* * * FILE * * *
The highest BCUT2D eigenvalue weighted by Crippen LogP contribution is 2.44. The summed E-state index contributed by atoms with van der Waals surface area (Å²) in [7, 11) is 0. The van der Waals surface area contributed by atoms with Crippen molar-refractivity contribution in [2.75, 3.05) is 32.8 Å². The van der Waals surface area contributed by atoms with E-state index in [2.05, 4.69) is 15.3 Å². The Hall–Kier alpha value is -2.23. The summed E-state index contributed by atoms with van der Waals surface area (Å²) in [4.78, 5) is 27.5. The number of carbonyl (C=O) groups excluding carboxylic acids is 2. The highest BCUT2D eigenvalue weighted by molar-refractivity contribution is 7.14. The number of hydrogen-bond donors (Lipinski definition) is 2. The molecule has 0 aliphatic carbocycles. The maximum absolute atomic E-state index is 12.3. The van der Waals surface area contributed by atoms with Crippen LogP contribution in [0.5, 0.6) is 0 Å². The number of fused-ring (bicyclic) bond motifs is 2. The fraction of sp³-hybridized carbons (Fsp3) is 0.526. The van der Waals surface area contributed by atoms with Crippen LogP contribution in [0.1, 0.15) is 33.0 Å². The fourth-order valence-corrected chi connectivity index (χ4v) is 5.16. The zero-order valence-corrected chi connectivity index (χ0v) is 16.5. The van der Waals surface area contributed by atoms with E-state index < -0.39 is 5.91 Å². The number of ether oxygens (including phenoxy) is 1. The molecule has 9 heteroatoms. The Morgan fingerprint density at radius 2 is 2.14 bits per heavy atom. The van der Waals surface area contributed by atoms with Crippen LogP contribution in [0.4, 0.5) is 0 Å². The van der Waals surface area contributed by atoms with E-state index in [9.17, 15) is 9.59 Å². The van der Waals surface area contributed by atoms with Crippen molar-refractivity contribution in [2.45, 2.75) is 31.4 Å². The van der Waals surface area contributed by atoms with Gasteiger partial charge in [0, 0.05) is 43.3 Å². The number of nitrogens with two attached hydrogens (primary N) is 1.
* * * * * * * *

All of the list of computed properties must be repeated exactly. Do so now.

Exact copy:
The highest BCUT2D eigenvalue weighted by Crippen LogP contribution is 2.44. The summed E-state index contributed by atoms with van der Waals surface area (Å²) in [7, 11) is 0. The van der Waals surface area contributed by atoms with Crippen molar-refractivity contribution in [2.75, 3.05) is 32.8 Å². The van der Waals surface area contributed by atoms with E-state index in [2.05, 4.69) is 15.3 Å². The Hall–Kier alpha value is -2.23. The summed E-state index contributed by atoms with van der Waals surface area (Å²) in [4.78, 5) is 27.5. The number of carbonyl (C=O) groups excluding carboxylic acids is 2. The highest BCUT2D eigenvalue weighted by molar-refractivity contribution is 7.14. The number of hydrogen-bond donors (Lipinski definition) is 2. The molecule has 0 aliphatic carbocycles. The maximum absolute atomic E-state index is 12.3. The van der Waals surface area contributed by atoms with Crippen LogP contribution in [0.5, 0.6) is 0 Å². The number of fused-ring (bicyclic) bond motifs is 2. The fraction of sp³-hybridized carbons (Fsp3) is 0.526. The van der Waals surface area contributed by atoms with Crippen LogP contribution in [0.1, 0.15) is 33.0 Å². The fourth-order valence-corrected chi connectivity index (χ4v) is 5.16. The zero-order valence-corrected chi connectivity index (χ0v) is 16.5. The van der Waals surface area contributed by atoms with E-state index < -0.39 is 5.91 Å². The number of ether oxygens (including phenoxy) is 1. The molecule has 9 heteroatoms. The Morgan fingerprint density at radius 2 is 2.14 bits per heavy atom. The van der Waals surface area contributed by atoms with Crippen LogP contribution in [0.4, 0.5) is 0 Å². The van der Waals surface area contributed by atoms with E-state index in [9.17, 15) is 9.59 Å². The van der Waals surface area contributed by atoms with Crippen molar-refractivity contribution in [2.45, 2.75) is 31.4 Å². The van der Waals surface area contributed by atoms with Gasteiger partial charge in [0, 0.05) is 43.3 Å². The number of nitrogens with two attached hydrogens (primary N) is 1.